Obama’s Arms-Control Delusion

By R. James Woolsey & Peter Vincent Pry

National Review

August 26, 2015

Advocates of the Obama administration’s nuclear deal with Iran argue that, despite the duplicity of the Iranian regime, the deal will work because arms control worked to contain the nuclear threat from the “evil empire” that was the Soviet Union. 

In fact, the USSR massively violated most of the arms-control agreements it concluded with the United States. Russia today is violating the Intermediate-Range Nuclear Forces Treaty, which eliminated an entire class of nuclear weapons and was therefore widely regarded as the most successful arms-control agreement in history — until recent cheating by Russian president Vladimir Putin. 

To help set straight the dismal record of arms control, journalists should submit a Freedom of Information Act request to declassify “A Quarter Century of Soviet Compliance Practices under Arms Control Commitments: 1958–1983,” the report of President Reagan’s General Advisory Committee on Arms Control and Disarmament. 

Historically, no nuclear-arms-control agreement, such as the Obama administration’s deal with Iran, has ever succeeded in persuading or compelling any state to abandon nuclear weapons or a nuclear-weapons program. Sanctions and military force have worked to stop nuclear proliferation, while arms control has spectacularly failed to stop nuclear proliferation. For example: 


The most successful nuclear non-proliferation regime in history has been robust U.S. military and nuclear capabilities, credibly brandished by U.S. presidents to ensure the security of allies in Europe and Asia. Numerous U.S. allies have the capability to become nuclear-weapons states. Because of their confidence in America’s military and nuclear prowess, and the political will of U.S. presidents to uphold security guarantees, most U.S. allies and friends have not resorted to developing their own nuclear weapons — yet.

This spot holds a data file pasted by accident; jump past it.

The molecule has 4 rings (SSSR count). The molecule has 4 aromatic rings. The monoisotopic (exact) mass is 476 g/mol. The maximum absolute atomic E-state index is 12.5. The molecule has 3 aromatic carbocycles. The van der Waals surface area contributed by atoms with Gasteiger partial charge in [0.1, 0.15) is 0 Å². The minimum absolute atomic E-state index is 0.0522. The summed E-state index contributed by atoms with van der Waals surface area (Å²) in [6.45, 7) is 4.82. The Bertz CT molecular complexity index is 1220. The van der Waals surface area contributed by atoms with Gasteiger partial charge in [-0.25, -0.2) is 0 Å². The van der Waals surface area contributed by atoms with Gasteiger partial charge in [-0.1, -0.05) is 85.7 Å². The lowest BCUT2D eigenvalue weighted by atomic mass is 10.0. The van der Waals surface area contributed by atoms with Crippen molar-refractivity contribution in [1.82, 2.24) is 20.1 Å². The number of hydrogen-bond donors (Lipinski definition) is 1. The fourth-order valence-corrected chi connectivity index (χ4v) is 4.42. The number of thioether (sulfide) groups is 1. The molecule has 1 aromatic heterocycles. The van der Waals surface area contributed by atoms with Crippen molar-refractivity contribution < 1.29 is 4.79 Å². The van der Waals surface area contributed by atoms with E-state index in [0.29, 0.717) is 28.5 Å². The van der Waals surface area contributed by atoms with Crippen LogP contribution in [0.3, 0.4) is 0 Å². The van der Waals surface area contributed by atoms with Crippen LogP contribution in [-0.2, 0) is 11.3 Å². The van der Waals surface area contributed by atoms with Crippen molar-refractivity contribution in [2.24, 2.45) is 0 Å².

America’s superpower status, the most successful and important bulwark against nuclear proliferation, is fading, and may be on the verge of failing catastrophically, in the face of aggression and nuclear threats from Russia, China, North Korea, and Iran. Increasingly, adversaries and allies see a power vacuum where the American superpower’s guarantee of “peace through strength” used to be.

If terrorist-sponsor Iran follows failed-state North Korea in getting nuclear missiles, that could be the straw that breaks American credibility and transforms the present U.S.-led world order, once so promising for the global advancement of political and economic freedom, into a future of nuclear terror and chaos.


— R. James Woolsey was director of central intelligence and is chairman of the Foundation for Defense of Democracies. Peter Vincent Pry is executive director of the EMP Task Force on National and Homeland Security and served on the Congressional EMP Commission and the House Armed Services Committee and in the CIA.